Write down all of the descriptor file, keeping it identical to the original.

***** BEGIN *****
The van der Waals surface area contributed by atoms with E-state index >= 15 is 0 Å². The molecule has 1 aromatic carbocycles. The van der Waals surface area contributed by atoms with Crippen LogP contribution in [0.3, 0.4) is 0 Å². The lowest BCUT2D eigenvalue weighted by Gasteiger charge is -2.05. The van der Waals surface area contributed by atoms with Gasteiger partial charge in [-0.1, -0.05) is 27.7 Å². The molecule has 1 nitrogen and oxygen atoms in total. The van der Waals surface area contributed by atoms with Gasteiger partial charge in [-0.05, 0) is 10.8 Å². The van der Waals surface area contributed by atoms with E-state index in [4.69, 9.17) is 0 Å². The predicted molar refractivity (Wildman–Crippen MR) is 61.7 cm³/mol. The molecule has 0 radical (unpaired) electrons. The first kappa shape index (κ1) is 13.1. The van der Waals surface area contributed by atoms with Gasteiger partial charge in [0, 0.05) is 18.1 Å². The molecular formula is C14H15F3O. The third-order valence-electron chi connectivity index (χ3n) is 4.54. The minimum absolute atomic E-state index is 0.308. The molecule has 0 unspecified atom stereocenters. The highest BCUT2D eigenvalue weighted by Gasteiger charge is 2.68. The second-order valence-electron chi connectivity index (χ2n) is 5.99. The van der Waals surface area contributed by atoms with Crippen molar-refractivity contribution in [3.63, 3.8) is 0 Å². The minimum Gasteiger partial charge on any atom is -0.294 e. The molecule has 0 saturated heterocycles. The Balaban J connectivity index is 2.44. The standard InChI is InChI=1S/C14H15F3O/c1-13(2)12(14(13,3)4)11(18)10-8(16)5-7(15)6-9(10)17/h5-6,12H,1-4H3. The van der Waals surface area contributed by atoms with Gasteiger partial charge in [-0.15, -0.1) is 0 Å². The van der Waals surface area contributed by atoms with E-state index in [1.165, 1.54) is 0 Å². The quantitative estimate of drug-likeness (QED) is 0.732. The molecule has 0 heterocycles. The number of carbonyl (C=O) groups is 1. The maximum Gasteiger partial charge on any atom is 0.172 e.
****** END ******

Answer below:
The van der Waals surface area contributed by atoms with E-state index >= 15 is 0 Å². The molecule has 1 aromatic carbocycles. The van der Waals surface area contributed by atoms with Crippen LogP contribution in [0.3, 0.4) is 0 Å². The lowest BCUT2D eigenvalue weighted by Gasteiger charge is -2.05. The van der Waals surface area contributed by atoms with Gasteiger partial charge in [-0.1, -0.05) is 27.7 Å². The molecule has 1 nitrogen and oxygen atoms in total. The van der Waals surface area contributed by atoms with Gasteiger partial charge in [-0.05, 0) is 10.8 Å². The van der Waals surface area contributed by atoms with E-state index in [4.69, 9.17) is 0 Å². The predicted molar refractivity (Wildman–Crippen MR) is 61.7 cm³/mol. The molecule has 0 radical (unpaired) electrons. The first kappa shape index (κ1) is 13.1. The van der Waals surface area contributed by atoms with Gasteiger partial charge in [0, 0.05) is 18.1 Å². The molecular formula is C14H15F3O. The third-order valence-electron chi connectivity index (χ3n) is 4.54. The minimum absolute atomic E-state index is 0.308. The molecule has 0 unspecified atom stereocenters. The highest BCUT2D eigenvalue weighted by Gasteiger charge is 2.68. The second-order valence-electron chi connectivity index (χ2n) is 5.99. The van der Waals surface area contributed by atoms with Crippen molar-refractivity contribution in [3.63, 3.8) is 0 Å². The minimum Gasteiger partial charge on any atom is -0.294 e. The molecule has 0 saturated heterocycles. The Balaban J connectivity index is 2.44. The standard InChI is InChI=1S/C14H15F3O/c1-13(2)12(14(13,3)4)11(18)10-8(16)5-7(15)6-9(10)17/h5-6,12H,1-4H3. The van der Waals surface area contributed by atoms with Gasteiger partial charge in [-0.15, -0.1) is 0 Å². The van der Waals surface area contributed by atoms with E-state index in [1.165, 1.54) is 0 Å². The quantitative estimate of drug-likeness (QED) is 0.732. The molecule has 0 heterocycles. The number of carbonyl (C=O) groups is 1. The maximum Gasteiger partial charge on any atom is 0.172 e.